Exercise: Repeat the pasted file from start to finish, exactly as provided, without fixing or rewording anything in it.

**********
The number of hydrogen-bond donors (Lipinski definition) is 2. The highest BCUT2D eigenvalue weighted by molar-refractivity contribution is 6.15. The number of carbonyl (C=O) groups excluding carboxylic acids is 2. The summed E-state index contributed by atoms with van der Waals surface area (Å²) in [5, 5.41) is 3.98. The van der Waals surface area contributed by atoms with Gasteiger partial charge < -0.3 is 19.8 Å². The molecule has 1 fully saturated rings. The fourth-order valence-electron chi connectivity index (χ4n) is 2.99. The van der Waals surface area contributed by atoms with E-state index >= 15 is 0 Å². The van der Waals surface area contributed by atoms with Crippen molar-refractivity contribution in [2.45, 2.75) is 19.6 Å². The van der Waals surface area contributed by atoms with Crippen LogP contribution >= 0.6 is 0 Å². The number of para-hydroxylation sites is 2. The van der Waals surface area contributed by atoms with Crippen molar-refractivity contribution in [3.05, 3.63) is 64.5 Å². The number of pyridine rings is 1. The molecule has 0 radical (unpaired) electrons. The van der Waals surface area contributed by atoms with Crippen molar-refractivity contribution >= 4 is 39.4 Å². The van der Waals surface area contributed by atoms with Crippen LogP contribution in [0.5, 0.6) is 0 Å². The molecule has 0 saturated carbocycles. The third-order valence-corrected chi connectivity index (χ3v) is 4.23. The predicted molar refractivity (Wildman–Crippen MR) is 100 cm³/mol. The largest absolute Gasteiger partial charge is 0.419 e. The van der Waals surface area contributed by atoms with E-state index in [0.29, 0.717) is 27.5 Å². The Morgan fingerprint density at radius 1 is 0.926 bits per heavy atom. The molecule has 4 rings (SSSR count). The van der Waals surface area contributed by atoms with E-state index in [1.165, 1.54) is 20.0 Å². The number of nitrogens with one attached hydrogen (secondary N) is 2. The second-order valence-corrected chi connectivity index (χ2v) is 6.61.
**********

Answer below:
The number of hydrogen-bond donors (Lipinski definition) is 2. The highest BCUT2D eigenvalue weighted by molar-refractivity contribution is 6.15. The number of carbonyl (C=O) groups excluding carboxylic acids is 2. The summed E-state index contributed by atoms with van der Waals surface area (Å²) in [5, 5.41) is 3.98. The van der Waals surface area contributed by atoms with Gasteiger partial charge < -0.3 is 19.8 Å². The molecule has 1 fully saturated rings. The fourth-order valence-electron chi connectivity index (χ4n) is 2.99. The van der Waals surface area contributed by atoms with E-state index >= 15 is 0 Å². The van der Waals surface area contributed by atoms with Crippen molar-refractivity contribution in [2.45, 2.75) is 19.6 Å². The van der Waals surface area contributed by atoms with Crippen LogP contribution >= 0.6 is 0 Å². The number of para-hydroxylation sites is 2. The van der Waals surface area contributed by atoms with Crippen molar-refractivity contribution in [3.05, 3.63) is 64.5 Å². The number of pyridine rings is 1. The molecule has 0 radical (unpaired) electrons. The van der Waals surface area contributed by atoms with Crippen molar-refractivity contribution >= 4 is 39.4 Å². The van der Waals surface area contributed by atoms with Crippen LogP contribution in [0.5, 0.6) is 0 Å². The molecule has 0 saturated carbocycles. The third-order valence-corrected chi connectivity index (χ3v) is 4.23. The predicted molar refractivity (Wildman–Crippen MR) is 100 cm³/mol. The largest absolute Gasteiger partial charge is 0.419 e. The van der Waals surface area contributed by atoms with E-state index in [0.29, 0.717) is 27.5 Å². The Morgan fingerprint density at radius 1 is 0.926 bits per heavy atom. The molecule has 4 rings (SSSR count). The van der Waals surface area contributed by atoms with E-state index in [1.165, 1.54) is 20.0 Å². The number of nitrogens with one attached hydrogen (secondary N) is 2. The second-order valence-corrected chi connectivity index (χ2v) is 6.61.